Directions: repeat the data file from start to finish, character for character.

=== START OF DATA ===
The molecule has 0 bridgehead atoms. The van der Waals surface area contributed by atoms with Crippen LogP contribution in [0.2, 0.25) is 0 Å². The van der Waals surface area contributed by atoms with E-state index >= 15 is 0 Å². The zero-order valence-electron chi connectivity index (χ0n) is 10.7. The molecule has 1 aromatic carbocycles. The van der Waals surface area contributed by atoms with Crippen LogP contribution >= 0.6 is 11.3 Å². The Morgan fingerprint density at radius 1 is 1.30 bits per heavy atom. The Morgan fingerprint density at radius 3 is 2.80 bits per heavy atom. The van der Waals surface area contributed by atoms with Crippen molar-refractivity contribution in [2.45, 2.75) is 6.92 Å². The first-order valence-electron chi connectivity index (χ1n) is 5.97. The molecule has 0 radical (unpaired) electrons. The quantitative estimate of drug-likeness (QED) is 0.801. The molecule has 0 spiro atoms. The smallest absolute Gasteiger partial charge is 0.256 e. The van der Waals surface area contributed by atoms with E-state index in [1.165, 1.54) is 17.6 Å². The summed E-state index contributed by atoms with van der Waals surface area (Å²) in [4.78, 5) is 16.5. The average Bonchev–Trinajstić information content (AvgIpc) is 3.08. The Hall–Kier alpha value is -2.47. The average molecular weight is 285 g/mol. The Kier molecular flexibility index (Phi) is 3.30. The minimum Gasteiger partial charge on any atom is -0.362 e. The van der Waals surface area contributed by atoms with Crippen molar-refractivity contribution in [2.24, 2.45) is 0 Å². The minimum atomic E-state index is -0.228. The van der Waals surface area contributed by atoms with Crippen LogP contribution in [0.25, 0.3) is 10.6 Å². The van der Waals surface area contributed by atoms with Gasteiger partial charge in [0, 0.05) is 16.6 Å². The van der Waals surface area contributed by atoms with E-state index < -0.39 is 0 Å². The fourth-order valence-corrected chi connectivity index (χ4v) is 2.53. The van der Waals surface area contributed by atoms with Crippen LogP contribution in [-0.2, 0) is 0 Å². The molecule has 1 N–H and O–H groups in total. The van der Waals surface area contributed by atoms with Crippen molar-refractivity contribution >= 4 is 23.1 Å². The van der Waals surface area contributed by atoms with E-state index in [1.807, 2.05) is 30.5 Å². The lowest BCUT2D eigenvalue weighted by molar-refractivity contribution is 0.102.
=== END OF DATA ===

The molecule has 0 bridgehead atoms. The van der Waals surface area contributed by atoms with Crippen LogP contribution in [0.2, 0.25) is 0 Å². The van der Waals surface area contributed by atoms with E-state index >= 15 is 0 Å². The zero-order valence-electron chi connectivity index (χ0n) is 10.7. The molecule has 1 aromatic carbocycles. The van der Waals surface area contributed by atoms with Crippen LogP contribution >= 0.6 is 11.3 Å². The Morgan fingerprint density at radius 1 is 1.30 bits per heavy atom. The Morgan fingerprint density at radius 3 is 2.80 bits per heavy atom. The van der Waals surface area contributed by atoms with Crippen molar-refractivity contribution in [2.45, 2.75) is 6.92 Å². The first-order valence-electron chi connectivity index (χ1n) is 5.97. The molecule has 0 radical (unpaired) electrons. The quantitative estimate of drug-likeness (QED) is 0.801. The molecule has 0 spiro atoms. The smallest absolute Gasteiger partial charge is 0.256 e. The van der Waals surface area contributed by atoms with E-state index in [1.165, 1.54) is 17.6 Å². The summed E-state index contributed by atoms with van der Waals surface area (Å²) in [4.78, 5) is 16.5. The average Bonchev–Trinajstić information content (AvgIpc) is 3.08. The Hall–Kier alpha value is -2.47. The average molecular weight is 285 g/mol. The Kier molecular flexibility index (Phi) is 3.30. The minimum Gasteiger partial charge on any atom is -0.362 e. The van der Waals surface area contributed by atoms with Crippen molar-refractivity contribution in [2.24, 2.45) is 0 Å². The minimum atomic E-state index is -0.228. The van der Waals surface area contributed by atoms with Crippen LogP contribution in [0.25, 0.3) is 10.6 Å². The van der Waals surface area contributed by atoms with Gasteiger partial charge in [0, 0.05) is 16.6 Å². The van der Waals surface area contributed by atoms with E-state index < -0.39 is 0 Å². The fourth-order valence-corrected chi connectivity index (χ4v) is 2.53. The van der Waals surface area contributed by atoms with Crippen LogP contribution in [-0.2, 0) is 0 Å². The molecule has 1 N–H and O–H groups in total. The van der Waals surface area contributed by atoms with Crippen molar-refractivity contribution >= 4 is 23.1 Å². The van der Waals surface area contributed by atoms with E-state index in [1.807, 2.05) is 30.5 Å². The lowest BCUT2D eigenvalue weighted by molar-refractivity contribution is 0.102.